This fall the Cooperative Baptist Fellowship will begin a process of what leaders call strategic and spiritual discovery, the Decatur, Georgia, based organization announced Oct. 7.
The launch of “Toward Bold Faithfulness: Discovering and Responding to God’s Call Together” comes on the heels of the recent fall meeting of the CBF Governing Board.
CBF Executive Coordinator Paul Baxley said Monday the process is based on “the most generous understanding” of the definition of CBF – one including not only the Decatur staff but also churches, field personnel, chaplains, state and regional organizations, theology schools and other network partners in seeking to “discover what our calling together is.”
“While recognizing each congregation has its unique sense of calling, we also believe there is a kind of ministry we can do together for which the CBF is uniquely equipped,” Baxley said. The discovery process, he said, will seek to answer “what are the things we feel the greatest calling for?”
The initiative – led by a Discovery Team co-chaired by Baxley and CBF moderator-elect Carol McEntyre, pastor of First Baptist Church in Columbia, Missouri – seeks to foster “dynamic collaboration,” a term used in the corporate world to describe the sharing of information and ideas, discovering who else in the organization is working on the same issues, increasing productivity and solving problems that otherwise wouldn’t get solved.
Baxley, a former pastor elected to lead CBF in January, cited a parallel from New Testament book of Philippians where the apostle Paul describes a “partnership” in the gospel rendered in Greek by the word koinonia. Baxley defined it as “a life-giving, mutually necessary relationship to fulfill a calling in the world that we cannot fulfill without each other.”
In visiting around the country his first months on the job, Baxley said he found “that we all have a temptation to a definition of CBF that is not generous enough,” viewing the movement from silos such as the Decatur office, global missions, the nearest state or regional CBF organization or a particular theology school or ministry partner.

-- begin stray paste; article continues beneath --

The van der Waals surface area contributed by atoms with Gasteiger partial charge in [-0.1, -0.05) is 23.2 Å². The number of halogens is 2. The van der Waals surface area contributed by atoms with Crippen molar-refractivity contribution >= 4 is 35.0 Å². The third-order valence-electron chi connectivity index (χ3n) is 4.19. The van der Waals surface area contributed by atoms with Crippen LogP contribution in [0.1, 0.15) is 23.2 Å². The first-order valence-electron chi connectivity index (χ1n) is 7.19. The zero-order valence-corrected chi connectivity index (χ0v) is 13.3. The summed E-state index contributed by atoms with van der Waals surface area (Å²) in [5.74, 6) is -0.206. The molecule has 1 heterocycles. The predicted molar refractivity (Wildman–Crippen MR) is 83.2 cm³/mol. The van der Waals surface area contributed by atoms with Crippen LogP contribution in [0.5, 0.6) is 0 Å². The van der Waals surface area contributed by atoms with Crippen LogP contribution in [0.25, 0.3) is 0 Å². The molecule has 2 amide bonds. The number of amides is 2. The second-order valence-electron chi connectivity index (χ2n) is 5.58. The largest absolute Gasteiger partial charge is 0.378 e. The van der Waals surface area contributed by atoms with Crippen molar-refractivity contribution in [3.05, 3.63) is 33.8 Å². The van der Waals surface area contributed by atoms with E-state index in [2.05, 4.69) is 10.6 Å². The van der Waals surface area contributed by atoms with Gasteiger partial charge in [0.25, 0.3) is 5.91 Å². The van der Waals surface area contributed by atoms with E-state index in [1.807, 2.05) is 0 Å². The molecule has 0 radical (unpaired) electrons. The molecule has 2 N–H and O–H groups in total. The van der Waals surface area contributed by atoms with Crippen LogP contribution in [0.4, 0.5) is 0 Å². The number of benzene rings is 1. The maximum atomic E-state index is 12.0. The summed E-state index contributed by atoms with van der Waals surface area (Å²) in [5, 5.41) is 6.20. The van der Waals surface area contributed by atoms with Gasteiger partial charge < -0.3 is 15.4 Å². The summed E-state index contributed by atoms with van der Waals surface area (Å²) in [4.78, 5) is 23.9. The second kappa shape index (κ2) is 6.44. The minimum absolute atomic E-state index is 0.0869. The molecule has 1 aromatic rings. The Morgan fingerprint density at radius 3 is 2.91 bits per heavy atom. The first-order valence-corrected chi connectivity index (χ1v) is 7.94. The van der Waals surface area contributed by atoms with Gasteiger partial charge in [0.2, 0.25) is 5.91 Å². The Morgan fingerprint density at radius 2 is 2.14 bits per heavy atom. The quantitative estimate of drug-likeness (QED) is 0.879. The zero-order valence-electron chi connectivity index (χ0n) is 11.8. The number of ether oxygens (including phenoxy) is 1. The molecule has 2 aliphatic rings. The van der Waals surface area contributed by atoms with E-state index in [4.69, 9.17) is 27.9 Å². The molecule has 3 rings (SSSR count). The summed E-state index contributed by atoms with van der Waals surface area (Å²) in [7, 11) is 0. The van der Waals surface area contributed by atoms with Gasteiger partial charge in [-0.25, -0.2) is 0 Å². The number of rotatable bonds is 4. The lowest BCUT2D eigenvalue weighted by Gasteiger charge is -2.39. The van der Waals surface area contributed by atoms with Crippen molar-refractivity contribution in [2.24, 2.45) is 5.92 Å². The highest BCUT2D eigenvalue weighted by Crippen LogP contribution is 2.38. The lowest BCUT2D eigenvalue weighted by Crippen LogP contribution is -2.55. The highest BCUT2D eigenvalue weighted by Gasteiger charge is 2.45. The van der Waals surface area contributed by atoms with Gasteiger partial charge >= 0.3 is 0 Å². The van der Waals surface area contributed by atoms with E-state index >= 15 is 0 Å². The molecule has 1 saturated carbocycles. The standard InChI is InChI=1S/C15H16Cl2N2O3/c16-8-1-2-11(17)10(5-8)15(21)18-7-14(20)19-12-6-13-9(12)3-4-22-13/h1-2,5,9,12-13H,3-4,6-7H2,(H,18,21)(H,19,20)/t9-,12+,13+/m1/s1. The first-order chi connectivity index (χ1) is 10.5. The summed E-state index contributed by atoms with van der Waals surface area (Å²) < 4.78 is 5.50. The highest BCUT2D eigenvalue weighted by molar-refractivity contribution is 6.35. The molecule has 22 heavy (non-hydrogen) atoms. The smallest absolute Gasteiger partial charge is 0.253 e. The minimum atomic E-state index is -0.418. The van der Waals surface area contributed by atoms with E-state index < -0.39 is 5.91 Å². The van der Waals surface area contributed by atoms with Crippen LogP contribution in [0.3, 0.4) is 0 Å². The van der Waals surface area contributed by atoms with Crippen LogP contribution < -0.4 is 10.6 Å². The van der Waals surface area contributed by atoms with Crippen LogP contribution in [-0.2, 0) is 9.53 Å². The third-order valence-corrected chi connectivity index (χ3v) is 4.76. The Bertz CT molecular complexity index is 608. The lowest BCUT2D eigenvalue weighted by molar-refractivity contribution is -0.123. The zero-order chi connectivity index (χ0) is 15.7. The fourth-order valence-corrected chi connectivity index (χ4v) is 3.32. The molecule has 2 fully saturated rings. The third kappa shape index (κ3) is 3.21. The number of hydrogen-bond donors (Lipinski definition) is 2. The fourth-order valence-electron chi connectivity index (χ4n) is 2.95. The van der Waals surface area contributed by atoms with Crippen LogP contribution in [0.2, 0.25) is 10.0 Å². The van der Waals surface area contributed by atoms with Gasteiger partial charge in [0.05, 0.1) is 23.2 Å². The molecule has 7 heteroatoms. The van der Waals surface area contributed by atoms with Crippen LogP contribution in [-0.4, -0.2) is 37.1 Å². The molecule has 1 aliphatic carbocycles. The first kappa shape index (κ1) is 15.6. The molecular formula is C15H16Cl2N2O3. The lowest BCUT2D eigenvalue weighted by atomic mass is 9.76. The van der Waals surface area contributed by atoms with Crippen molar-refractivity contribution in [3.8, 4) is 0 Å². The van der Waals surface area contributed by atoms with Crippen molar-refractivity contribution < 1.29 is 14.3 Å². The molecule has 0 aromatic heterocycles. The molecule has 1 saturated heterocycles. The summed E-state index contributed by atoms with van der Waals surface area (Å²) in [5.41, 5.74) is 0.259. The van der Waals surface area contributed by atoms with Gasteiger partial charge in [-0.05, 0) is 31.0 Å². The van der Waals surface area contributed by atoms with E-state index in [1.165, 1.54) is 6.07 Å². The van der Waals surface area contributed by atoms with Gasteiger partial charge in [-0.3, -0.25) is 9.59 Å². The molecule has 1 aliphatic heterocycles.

Baxley said the process is not intended to repeat a top-to-bottom restructuring of the CBF undertaken in 2012, but he could not rule out the possibility that it might result in organizational change.
Prior to his hiring at CBF, Baxley served as a member of the CBF Governing Board and was involved in the Illumination Project, a problem-solving process completed in 2018 attempting to prevent the movement from splitting or splintering over the thorny issue of LGBT inclusion.
The initiative started out with similar aims of discernment and promoting a “big-tent” culture across the Fellowship, but Baxley said he anticipates Toward Bold Faithfulness will be different.
“I think this is a very different kind of journey than that,” he said. The new initiative seeks to answer “what is the shared calling that doesn’t just bind us together but gives us energy in new ways?” He said questions going into the process include assessing existing gifts, mutual needs and “the way we feel the Holy Spirit at work within us.”
“I do think this process is clearly interested in both discovering a sense of calling that can unite us now, but also help us foster an ongoing culture of discovery, responsiveness, faithfulness, energy and dynamic collaboration.”
The plan calls for an online survey, telephone and video conference conversations and face-to-face meetings. The Discovery Team plans to listen to both clergy and laity, as well as those who do not attend a CBF congregation.
An update on discovery outcomes is expected in spring or summer, with a goal of completion by the CBF General Assembly in 2020. The discovery process will then be followed by the response phase.